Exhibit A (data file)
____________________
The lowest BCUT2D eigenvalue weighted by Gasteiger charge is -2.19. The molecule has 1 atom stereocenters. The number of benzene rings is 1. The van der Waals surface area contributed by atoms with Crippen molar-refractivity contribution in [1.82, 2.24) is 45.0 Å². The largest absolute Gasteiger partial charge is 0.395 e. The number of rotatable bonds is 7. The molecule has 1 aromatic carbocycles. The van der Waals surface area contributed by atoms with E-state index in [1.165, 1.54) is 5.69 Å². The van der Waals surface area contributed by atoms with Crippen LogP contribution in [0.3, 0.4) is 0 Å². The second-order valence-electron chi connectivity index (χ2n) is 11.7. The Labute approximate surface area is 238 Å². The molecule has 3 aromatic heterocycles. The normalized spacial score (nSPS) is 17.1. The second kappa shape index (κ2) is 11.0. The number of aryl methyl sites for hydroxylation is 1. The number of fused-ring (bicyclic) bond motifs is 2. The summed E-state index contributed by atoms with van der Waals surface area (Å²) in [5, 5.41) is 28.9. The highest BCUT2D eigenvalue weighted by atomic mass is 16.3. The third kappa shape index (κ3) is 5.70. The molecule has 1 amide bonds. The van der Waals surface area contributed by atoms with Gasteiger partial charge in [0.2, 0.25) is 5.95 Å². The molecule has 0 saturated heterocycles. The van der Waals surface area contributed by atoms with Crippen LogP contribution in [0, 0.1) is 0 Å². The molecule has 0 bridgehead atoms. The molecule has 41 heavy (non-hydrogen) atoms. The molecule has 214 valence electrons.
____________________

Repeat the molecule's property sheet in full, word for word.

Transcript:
The lowest BCUT2D eigenvalue weighted by Gasteiger charge is -2.19. The molecule has 1 atom stereocenters. The number of benzene rings is 1. The van der Waals surface area contributed by atoms with Crippen molar-refractivity contribution in [1.82, 2.24) is 45.0 Å². The largest absolute Gasteiger partial charge is 0.395 e. The number of rotatable bonds is 7. The molecule has 1 aromatic carbocycles. The van der Waals surface area contributed by atoms with E-state index in [1.165, 1.54) is 5.69 Å². The van der Waals surface area contributed by atoms with Crippen LogP contribution in [0.3, 0.4) is 0 Å². The second-order valence-electron chi connectivity index (χ2n) is 11.7. The Labute approximate surface area is 238 Å². The molecule has 3 aromatic heterocycles. The normalized spacial score (nSPS) is 17.1. The second kappa shape index (κ2) is 11.0. The number of aryl methyl sites for hydroxylation is 1. The number of fused-ring (bicyclic) bond motifs is 2. The summed E-state index contributed by atoms with van der Waals surface area (Å²) in [5, 5.41) is 28.9. The highest BCUT2D eigenvalue weighted by atomic mass is 16.3. The third kappa shape index (κ3) is 5.70. The molecule has 1 amide bonds. The van der Waals surface area contributed by atoms with Gasteiger partial charge in [0.2, 0.25) is 5.95 Å². The molecule has 0 saturated heterocycles. The van der Waals surface area contributed by atoms with Crippen LogP contribution in [0, 0.1) is 0 Å². The molecule has 0 bridgehead atoms. The molecule has 41 heavy (non-hydrogen) atoms. The molecule has 214 valence electrons.